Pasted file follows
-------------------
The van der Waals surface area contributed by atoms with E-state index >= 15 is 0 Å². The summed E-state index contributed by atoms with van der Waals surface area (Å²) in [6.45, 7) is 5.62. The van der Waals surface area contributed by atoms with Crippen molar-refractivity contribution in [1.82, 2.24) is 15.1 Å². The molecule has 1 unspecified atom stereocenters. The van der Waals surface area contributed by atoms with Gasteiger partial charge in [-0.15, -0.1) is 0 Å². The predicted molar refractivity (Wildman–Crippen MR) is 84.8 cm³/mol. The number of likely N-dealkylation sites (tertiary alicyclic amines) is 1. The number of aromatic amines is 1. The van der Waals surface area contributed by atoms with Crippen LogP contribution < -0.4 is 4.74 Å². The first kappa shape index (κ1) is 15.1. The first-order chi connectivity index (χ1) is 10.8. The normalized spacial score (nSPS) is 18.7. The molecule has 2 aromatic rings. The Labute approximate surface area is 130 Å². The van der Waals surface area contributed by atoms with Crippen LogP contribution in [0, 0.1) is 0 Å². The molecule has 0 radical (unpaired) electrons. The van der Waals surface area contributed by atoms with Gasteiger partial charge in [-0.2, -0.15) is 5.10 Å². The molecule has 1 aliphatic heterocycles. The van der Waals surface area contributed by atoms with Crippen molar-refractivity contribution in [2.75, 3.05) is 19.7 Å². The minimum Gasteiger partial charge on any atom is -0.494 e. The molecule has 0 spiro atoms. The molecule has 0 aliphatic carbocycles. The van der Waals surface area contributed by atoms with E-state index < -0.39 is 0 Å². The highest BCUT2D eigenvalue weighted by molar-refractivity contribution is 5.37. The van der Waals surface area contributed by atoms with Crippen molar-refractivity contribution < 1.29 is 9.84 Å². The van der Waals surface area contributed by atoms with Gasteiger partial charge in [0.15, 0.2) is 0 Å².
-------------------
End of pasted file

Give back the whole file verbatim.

The van der Waals surface area contributed by atoms with E-state index >= 15 is 0 Å². The summed E-state index contributed by atoms with van der Waals surface area (Å²) in [6.45, 7) is 5.62. The van der Waals surface area contributed by atoms with Crippen molar-refractivity contribution in [1.82, 2.24) is 15.1 Å². The molecule has 1 unspecified atom stereocenters. The van der Waals surface area contributed by atoms with Gasteiger partial charge in [-0.15, -0.1) is 0 Å². The predicted molar refractivity (Wildman–Crippen MR) is 84.8 cm³/mol. The number of likely N-dealkylation sites (tertiary alicyclic amines) is 1. The number of aromatic amines is 1. The van der Waals surface area contributed by atoms with Crippen LogP contribution < -0.4 is 4.74 Å². The first kappa shape index (κ1) is 15.1. The first-order chi connectivity index (χ1) is 10.8. The normalized spacial score (nSPS) is 18.7. The molecule has 2 aromatic rings. The Labute approximate surface area is 130 Å². The van der Waals surface area contributed by atoms with Crippen LogP contribution in [0, 0.1) is 0 Å². The molecule has 0 radical (unpaired) electrons. The van der Waals surface area contributed by atoms with Gasteiger partial charge in [-0.2, -0.15) is 5.10 Å². The molecule has 1 aliphatic heterocycles. The van der Waals surface area contributed by atoms with Crippen molar-refractivity contribution in [2.75, 3.05) is 19.7 Å². The minimum Gasteiger partial charge on any atom is -0.494 e. The molecule has 0 spiro atoms. The molecule has 0 aliphatic carbocycles. The van der Waals surface area contributed by atoms with E-state index < -0.39 is 0 Å². The highest BCUT2D eigenvalue weighted by molar-refractivity contribution is 5.37. The van der Waals surface area contributed by atoms with Crippen molar-refractivity contribution < 1.29 is 9.84 Å². The van der Waals surface area contributed by atoms with Gasteiger partial charge in [0.15, 0.2) is 0 Å².